The section of the Markey bill that would be labeled as section 12 (d) in statute says that a network management practice

. . . is a reasonable practice only if it furthers a critically important interest, is narrowly tailored to further that interest, and is the means of furthering that interest that is the least restrictive, least discriminatory, and least constricting of consumer choice available.

This language — particularly the trio of “leasts” — puts the FCC in a position to intervene if, in the Commission’s judgment, any alternative course of action would have been better for consumers than the one an ISP actually took. Normally, to call something “reasonable” means that it is within the broad range of possibilities that might make sense to an imagined “reasonable person.” This bill’s definition of “reasonable” is very different, since on its terms there is no scope for discretion within reasonableness — the single best option is the only one deemed reasonable by the statute.

The bill’s language may sound familiar — it is a modified form of the judicial “strict scrutiny” standard the courts use to review government action when the state uses a suspect classification (such as race) or burdens a fundamental right (such as free speech in certain contexts). In those cases, the question is whether or not a “compelling governmental interest” justifies the policy under review. Here, however, it’s not totally clear whose interest, in what, must be compelling in order for a given network management practice to count as reasonable. We are discussing the actions of ISPs, who are generally public companies– do their interests in profit maximization count as compelling? Shareholders certainly think so. What about their interests in R&D? Or, does the statute mean to single out the public’s interest in the general goods outlined in section 12 (a), such as “protect[ing] the open and interconnected nature of broadband networks” ?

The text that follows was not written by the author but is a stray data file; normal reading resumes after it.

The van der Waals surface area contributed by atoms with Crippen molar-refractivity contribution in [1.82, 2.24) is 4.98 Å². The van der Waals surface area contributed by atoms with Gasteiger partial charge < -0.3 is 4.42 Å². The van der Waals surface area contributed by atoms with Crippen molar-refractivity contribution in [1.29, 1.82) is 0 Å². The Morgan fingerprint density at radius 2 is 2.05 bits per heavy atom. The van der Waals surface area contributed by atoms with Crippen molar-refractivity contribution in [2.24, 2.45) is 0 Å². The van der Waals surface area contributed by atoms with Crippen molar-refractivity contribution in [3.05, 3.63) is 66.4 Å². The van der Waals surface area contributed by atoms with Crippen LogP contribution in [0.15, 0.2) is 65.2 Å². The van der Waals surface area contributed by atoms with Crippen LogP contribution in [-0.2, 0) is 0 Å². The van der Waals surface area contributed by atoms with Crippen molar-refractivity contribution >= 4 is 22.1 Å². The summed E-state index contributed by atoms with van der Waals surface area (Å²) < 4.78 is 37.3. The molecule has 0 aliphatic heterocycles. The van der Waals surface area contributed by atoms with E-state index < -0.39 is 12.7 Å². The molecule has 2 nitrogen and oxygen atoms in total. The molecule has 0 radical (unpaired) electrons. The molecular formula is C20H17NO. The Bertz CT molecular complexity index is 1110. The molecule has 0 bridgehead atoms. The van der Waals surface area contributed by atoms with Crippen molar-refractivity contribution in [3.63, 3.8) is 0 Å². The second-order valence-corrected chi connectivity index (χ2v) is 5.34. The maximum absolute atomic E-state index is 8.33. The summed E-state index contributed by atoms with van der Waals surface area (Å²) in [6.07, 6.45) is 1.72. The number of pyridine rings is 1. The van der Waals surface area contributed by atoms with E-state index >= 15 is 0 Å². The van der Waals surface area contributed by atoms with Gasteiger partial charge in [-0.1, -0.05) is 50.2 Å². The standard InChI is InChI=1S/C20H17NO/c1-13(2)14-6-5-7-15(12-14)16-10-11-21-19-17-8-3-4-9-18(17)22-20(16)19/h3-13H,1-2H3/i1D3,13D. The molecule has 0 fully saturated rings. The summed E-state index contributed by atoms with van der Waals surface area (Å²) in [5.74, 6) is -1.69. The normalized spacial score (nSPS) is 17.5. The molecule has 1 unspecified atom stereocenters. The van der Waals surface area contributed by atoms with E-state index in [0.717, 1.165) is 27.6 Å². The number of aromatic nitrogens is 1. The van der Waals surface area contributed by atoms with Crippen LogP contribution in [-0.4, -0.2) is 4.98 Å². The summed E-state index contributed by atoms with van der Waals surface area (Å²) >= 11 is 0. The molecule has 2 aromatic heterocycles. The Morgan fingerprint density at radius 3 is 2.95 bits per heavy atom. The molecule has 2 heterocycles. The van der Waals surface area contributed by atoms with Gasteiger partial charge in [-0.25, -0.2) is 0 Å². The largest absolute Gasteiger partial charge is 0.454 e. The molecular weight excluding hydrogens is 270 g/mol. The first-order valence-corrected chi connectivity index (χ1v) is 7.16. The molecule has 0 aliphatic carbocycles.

I fear the bill would spur a food fight among ISPs, each of whom could complain about what the others were doing. Such a battle would raise the probability that those ISPs with the most effective lobbying shops will prevail over those with the most attractive offerings for consumers, if and when the two diverge.

Why use the phrase “reasonable network management” to describe this exacting standard? I think the most likely answer is simply that many participants in the net neutrality debate use the phrase as a shorthand term for whatever should be allowed — so that “reasonable” turns out to mean “permitted.”

There is also an interesting secondary conversation to be had here about whether it’s smart to bar in statue, as the Markey bill would, “. . .any offering that. . . prioritizes traffic over that of other such providers,” which could be read to bar evenhanded offers of prioritized packet routing to any customer who wants to pay a premium, something many net neutrality advocates (including, e.g. Prof. Lessig) have said they think is fine.

My bottom line is that we ought to speak clearly. It might or might not make sense to let the FCC intervene whenever it finds ISPs’ network management to be less than perfect (I think it would not, but recognize the question is debatable). But whatever its merits, a standard like that — removing ISP discretion — deserves a name of its own. Perhaps “least restrictive network management” ?

Cross-posted at the Yale ISP Blog.

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On China's new, mandatory censorship software

The New York Times reports that China will start requiring censorship software on PCs. One interesting quote stands out: